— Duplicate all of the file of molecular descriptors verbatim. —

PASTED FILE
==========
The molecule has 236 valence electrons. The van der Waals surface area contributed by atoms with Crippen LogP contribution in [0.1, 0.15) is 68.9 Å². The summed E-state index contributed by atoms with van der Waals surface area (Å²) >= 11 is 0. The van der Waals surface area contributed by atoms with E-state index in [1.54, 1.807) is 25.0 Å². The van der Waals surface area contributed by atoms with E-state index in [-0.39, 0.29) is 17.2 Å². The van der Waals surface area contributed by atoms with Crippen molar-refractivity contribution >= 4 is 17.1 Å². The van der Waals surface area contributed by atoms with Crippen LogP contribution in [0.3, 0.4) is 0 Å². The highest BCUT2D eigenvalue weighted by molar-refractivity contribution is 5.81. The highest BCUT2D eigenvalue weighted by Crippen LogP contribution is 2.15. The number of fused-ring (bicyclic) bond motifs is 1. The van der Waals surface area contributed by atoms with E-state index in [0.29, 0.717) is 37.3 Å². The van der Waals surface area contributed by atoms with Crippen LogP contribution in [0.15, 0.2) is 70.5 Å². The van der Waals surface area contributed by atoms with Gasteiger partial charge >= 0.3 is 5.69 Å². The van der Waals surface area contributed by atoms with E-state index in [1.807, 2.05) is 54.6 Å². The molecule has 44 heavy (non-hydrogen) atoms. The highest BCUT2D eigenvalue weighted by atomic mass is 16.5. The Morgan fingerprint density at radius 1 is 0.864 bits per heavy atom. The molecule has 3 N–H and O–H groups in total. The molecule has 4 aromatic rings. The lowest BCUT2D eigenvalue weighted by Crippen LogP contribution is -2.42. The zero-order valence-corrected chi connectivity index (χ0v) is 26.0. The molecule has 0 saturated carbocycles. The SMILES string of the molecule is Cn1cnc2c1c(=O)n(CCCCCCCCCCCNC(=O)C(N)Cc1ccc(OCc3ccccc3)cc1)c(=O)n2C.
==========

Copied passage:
The molecule has 236 valence electrons. The van der Waals surface area contributed by atoms with Crippen LogP contribution in [0.1, 0.15) is 68.9 Å². The summed E-state index contributed by atoms with van der Waals surface area (Å²) >= 11 is 0. The van der Waals surface area contributed by atoms with E-state index in [1.54, 1.807) is 25.0 Å². The van der Waals surface area contributed by atoms with E-state index in [-0.39, 0.29) is 17.2 Å². The van der Waals surface area contributed by atoms with Crippen molar-refractivity contribution >= 4 is 17.1 Å². The van der Waals surface area contributed by atoms with Crippen LogP contribution in [0.3, 0.4) is 0 Å². The highest BCUT2D eigenvalue weighted by molar-refractivity contribution is 5.81. The highest BCUT2D eigenvalue weighted by Crippen LogP contribution is 2.15. The number of fused-ring (bicyclic) bond motifs is 1. The van der Waals surface area contributed by atoms with E-state index in [0.29, 0.717) is 37.3 Å². The van der Waals surface area contributed by atoms with Crippen LogP contribution in [0.15, 0.2) is 70.5 Å². The van der Waals surface area contributed by atoms with Gasteiger partial charge >= 0.3 is 5.69 Å². The van der Waals surface area contributed by atoms with E-state index in [1.807, 2.05) is 54.6 Å². The molecule has 44 heavy (non-hydrogen) atoms. The highest BCUT2D eigenvalue weighted by atomic mass is 16.5. The Morgan fingerprint density at radius 1 is 0.864 bits per heavy atom. The molecule has 3 N–H and O–H groups in total. The molecule has 4 aromatic rings. The lowest BCUT2D eigenvalue weighted by Crippen LogP contribution is -2.42. The zero-order valence-corrected chi connectivity index (χ0v) is 26.0. The molecule has 0 saturated carbocycles. The SMILES string of the molecule is Cn1cnc2c1c(=O)n(CCCCCCCCCCCNC(=O)C(N)Cc1ccc(OCc3ccccc3)cc1)c(=O)n2C.